And, gosh, some of those FOB Fatcats even tried to pressure/bulldoze/get-fired -- and physically threaten -- certain "inflexible" senior gov't employees who refused to play political ball with the "new game in town"... and allow certain Fatcats to milk the Taxpayers just a little more via insider/sweetheart deals on real estate assets from seized S&L's. And some of those favor-seeking FOB Fatcats (and their hired Thugs) were simply astonished when certain presumed-docile-but-actually-very-un-PC gov't employees (then) shoved .38s up those Fatcats'/Thugs' noses, thus rudely underscoring the fact that the 2nd Amendment AIN'T about duck hunting. (Trust me here, but that's a whole 'nother story. Trust me, also, when I tell you that certain people, including Hollywood, don't want this story to be told.)

However, some of those said Fatcats would later pay huge fines or go to jail.

Then, in 1994, the GOP kicked butt, taking Congress back (thanks, in part, to Billy-Jeff-Feeyul-Yor-Paiyn's over-reaching on gun control For The Childrun).

The "communications wing" of the Dem party (i.e., the News media) will try to make a big thing outta the Abramoff scandal. Some mud may stick... for a while. But there's a whole buncha festering banyards full of that Brown Stuff that the GOP can fling right back to blunt it, too. Oh, the general public will be turned off for a while. Then, new crises and issues will erase it from the memory bank.

History evolves. Stuff runs in cycles. The more things change, the more they stay the same. (Yawn)

garyk/nm
January 5, 2006, 10:04 AM
McCain/ Lieberman?
Shoot me now.
Please.

Waitone
January 5, 2006, 11:08 AM
The "communications wing" of the Dem party (i.e., the News media) will try to make a big thing outta the Abramoff scandal. Some mud may stick... for a while. But there's a whole buncha festering banyards full of that Brown Stuff that the GOP can fling right back to blunt it, too.Just one more opinion similar to mine. Corruption in the ruling class is systemic, metastatic. and malignant. Nothing substantial will be done because all parties have achieved status of Mutually Assured Destruction.

My personal opinion is if we ever get down to the true foundation of why the ruling class does absolutely nothing about illegal border crossing I think we will see profound corruption of the financial kind. Yes there is politics, yes there is blissninnyism, and yes supply and demand, but ultimately we'll see corruption as the ultimate cause.

Doug b
January 5, 2006, 11:28 AM
TTM methinks if Monica's blue dress was a big scandal, so is Abramoff's millions of dollars of influence peddleing.Some of which didn't come from the tribes gambling operations but from the Russian Gov.You didn't post links so I won't either,trust me right.

Lone_Gunman
January 5, 2006, 11:45 AM
Problem with 3-way races is that all too frequently they result in the least popular candidate getting elected.


When has that ever happened?

ArmedBear
January 5, 2006, 01:46 PM
When has that ever happened?

Depends whom you ask. I'd say that a more accurate statement would be that third-party candidates can throw an election towards the less-popular major-party candidate.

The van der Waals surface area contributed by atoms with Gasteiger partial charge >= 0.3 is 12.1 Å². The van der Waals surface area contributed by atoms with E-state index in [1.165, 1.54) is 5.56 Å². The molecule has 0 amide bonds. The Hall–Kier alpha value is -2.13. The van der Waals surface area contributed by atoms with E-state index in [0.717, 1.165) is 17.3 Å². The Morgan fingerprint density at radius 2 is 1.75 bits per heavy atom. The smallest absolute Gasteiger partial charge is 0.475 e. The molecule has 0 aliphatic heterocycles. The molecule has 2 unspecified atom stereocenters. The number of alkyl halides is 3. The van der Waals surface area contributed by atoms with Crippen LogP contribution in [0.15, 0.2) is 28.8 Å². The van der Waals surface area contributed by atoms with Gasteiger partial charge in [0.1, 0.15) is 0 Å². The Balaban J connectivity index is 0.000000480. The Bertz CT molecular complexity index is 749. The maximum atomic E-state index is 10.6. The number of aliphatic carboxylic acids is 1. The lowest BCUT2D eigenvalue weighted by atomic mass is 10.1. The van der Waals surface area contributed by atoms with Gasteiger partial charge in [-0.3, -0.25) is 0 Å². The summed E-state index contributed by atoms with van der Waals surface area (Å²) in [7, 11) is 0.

Democrats will say that happened in 2000. They could be correct. Gore did receive a higher total popular vote than Bush. Certainly, it would be silly to assert that Nader was more popular than Gore, but it would not be a stretch to suggest that, in November 2000, Gore was more popular than Bush. It is possible that Nader voters would have stayed home, or voted Democrat, but it is highly unlikely they would have voted Republican.

Republicans will say it happened 1992 and 1996. While 1996 is unlikely, they may well be right about 1992.

Democrats will point to 1968. Memory-refresher at: http://www.multied.com/elections/1968pop.html

1948 is another possibility.

Lone_Gunman
January 5, 2006, 03:22 PM
ArmedBear, you are changing the question. While I agree with what you say, I was hoping to get an example of how the least popular candidate in a three party race gets elected, as suggested by Billl.

wingman
January 5, 2006, 03:26 PM
Just one more opinion similar to mine. Corruption in the ruling class is systemic, metastatic. and malignant. Nothing substantial will be done because all parties have achieved status of Mutually Assured Destruction.



Corruptions is alive and well, also the death spike of freedom and that is greed. The larger it grows the more corrupt we become.:(

longeyes
January 5, 2006, 03:42 PM
If McCain's going to clean something up, it should be himself. We have him to thank for McCain-Feingold and he's no friend of gun owner rights. Add to that that he's soft on illegal immigration and he is exactly what America DOESN'T need. McCain profits from his "war hero" record and that fact that he is politically amorphous for most voters, a kind of bland sanctimonious spectre.

ArmedBear
January 5, 2006, 03:43 PM
bland sanctimonious spectre

I love it!:D

LAK
January 6, 2006, 06:14 AM
Corruptions is alive and well, also the death spike of freedom and that is greed. The larger it grows the more corrupt we become.:(
And these are among the "incorruptible men of steel" that an astounding number of people are convinced will not abuse the usurped and greater powers and compromized rights under the blanket secrecy of "national security" and the "war on terror".
---------------------------------------

http://ussliberty.org
http://ssunitedstates.org

Dannyboy
January 6, 2006, 10:14 AM
McCain
Lieberman
Feingold
Clark
:barf: :barf: :barf: :barf:

Shoot me now.